Context: I've inherited a mess of latex notes from another faculty member; these are processed by using a home-brew system that does lots of clever stuff ... but that means that I must work on them using the linux systems at the office, and also means that finding bugs ends up being a binary-search process, because the clever processing eats up all the error messages and mangles them.

Here's the thing: a typical file looks like this:

@lec{17}{\textit{(Provisional)} Analysis, Combinatorics}


which turns out to mean (in real LaTeX) just this:

\title{Lecture 17 \textit{(Provisional)} Analysis, Combinatorics}


So if I could just "define" "@localnotes" to mean "\include", I'd be about 90% of the way to being able to work with the notes without breaking anything from the other system.

Question: Is there a way to make something like "@localnotes" act as a latex macro? Perhaps equally important: is it certain that there is no way to do so? {If it can't be done, I'd like to stop looking for ways to do it!}.

I'm not very tex-savvy. At about the point where I see "makeatletter", I know that I'm about to not understand whatever follows. But if there's a solution that somehow uses this, I'll slog through it until I understand it.

Thanks in advance.

  • 1
    What the author's done here is defined @ to mean the same thing as \ -- certainly not something I'd ever do myself. It's very possible (and even common to do this sort of thing in package code) but I wouldn't recommend it in an 'author-level' document. I would take the time to turn all those @s into \s. Oct 21, 2015 at 16:32
  • As for the homebrew system, you can easily turn all these things into a key-value interface which will be much easier for that system to parse anyway. Oct 21, 2015 at 16:38
  • I think you're mistaken. What the author has done is write a program that consumes this file and spits out (in some hidden directory) an actual latex file in which the @-things are replaced with various \-things, and then runs latex on THOSE. I'm asking how I might do the thing that you thought that the author did. :)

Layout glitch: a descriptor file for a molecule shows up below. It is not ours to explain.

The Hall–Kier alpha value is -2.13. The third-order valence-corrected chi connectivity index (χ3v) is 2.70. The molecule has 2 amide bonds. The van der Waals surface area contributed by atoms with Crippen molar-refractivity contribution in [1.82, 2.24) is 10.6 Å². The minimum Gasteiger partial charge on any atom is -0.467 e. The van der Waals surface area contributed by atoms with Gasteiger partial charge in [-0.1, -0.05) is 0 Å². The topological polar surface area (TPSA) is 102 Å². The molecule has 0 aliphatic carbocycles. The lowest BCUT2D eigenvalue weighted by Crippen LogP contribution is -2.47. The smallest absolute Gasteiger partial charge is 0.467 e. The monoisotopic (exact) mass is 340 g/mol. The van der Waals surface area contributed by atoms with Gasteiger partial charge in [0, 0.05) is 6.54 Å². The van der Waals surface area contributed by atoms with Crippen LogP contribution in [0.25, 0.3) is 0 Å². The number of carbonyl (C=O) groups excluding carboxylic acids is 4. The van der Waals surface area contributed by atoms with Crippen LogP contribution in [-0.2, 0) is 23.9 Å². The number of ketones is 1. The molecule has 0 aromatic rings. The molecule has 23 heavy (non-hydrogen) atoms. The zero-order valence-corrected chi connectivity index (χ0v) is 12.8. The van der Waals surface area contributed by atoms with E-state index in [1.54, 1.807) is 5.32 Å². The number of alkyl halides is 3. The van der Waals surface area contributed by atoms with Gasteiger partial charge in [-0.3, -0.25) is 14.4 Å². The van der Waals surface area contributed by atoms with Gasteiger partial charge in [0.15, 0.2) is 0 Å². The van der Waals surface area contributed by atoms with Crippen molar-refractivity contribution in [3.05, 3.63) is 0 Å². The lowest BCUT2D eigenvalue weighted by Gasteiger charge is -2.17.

– John
    Oct 21, 2015 at 16:38
  • Ah, well then :) If these @ commands aren't going to be processed by TeX, you shouldn't be looking for a TeX way to define them. Oct 21, 2015 at 16:39
  • When I work with these same files, using Tex-shop, or TeXworks, or whatever, on my Windows machine, they actually WILL be processed by LaTeX, and I'm hoping to make it possible to do this by including a few definitions that make these things behave in the way I need, but without breaking the way that they're processed on the Linux system, because that processing does many other useful things (like putting them up on the course website, creating multiple versions of the PDF for homeworks --- one of which includes solutions, and is not distributed to students --- etc.).
    – John
    Oct 21, 2015 at 16:42

2 Answers 2


Just change @ to be the same as the backslash, after giving the appropriate definitions.

TeX doesn't bother what characters have category code 0, it just follows instructions. ;-) And it's immaterial what category code 0 character has been used for defining the macro.


\newcommand\lec[2]{Lecture #1 #2}



@lec{17}{\textit{(Provisional)} Analysis, Combinatorics}



In the document environment, after \catcode`@=0, you can use @cs or \cs with exactly the same result.

  • and hope that @ never appears in the text anywhere else. Oct 21, 2015 at 17:26
  • @barbarabeeton Ça va sans dire
    – egreg
    Oct 21, 2015 at 17:29

Here is a very simplified implementation of what you can do:

First: 123; Second: 456



\newcommand{\somemacroprocess}[2]{First: #1; Second: #2}




The idea is to make @ act just like \ by changing its category code via


That way you can define a macro called @somemacro that matches whatever you have in your input file. I've created a macro \somemacroprocess to be the replacement for @somemacro locally (inside a group), while defining \somemacroprocess in the usual way (outside the group).

  • This looks like exactly what I want (and similar to @egreg's answer, but perhaps safer, in case my document foolishly contains an email address...) I'll give it a try and report back. (BTW, not only may it do what I want, but I've now learned about "begingroup/endgroup", which I'd never seen before. Yay, Stackexchange!)
    – John
    Oct 21, 2015 at 17:36

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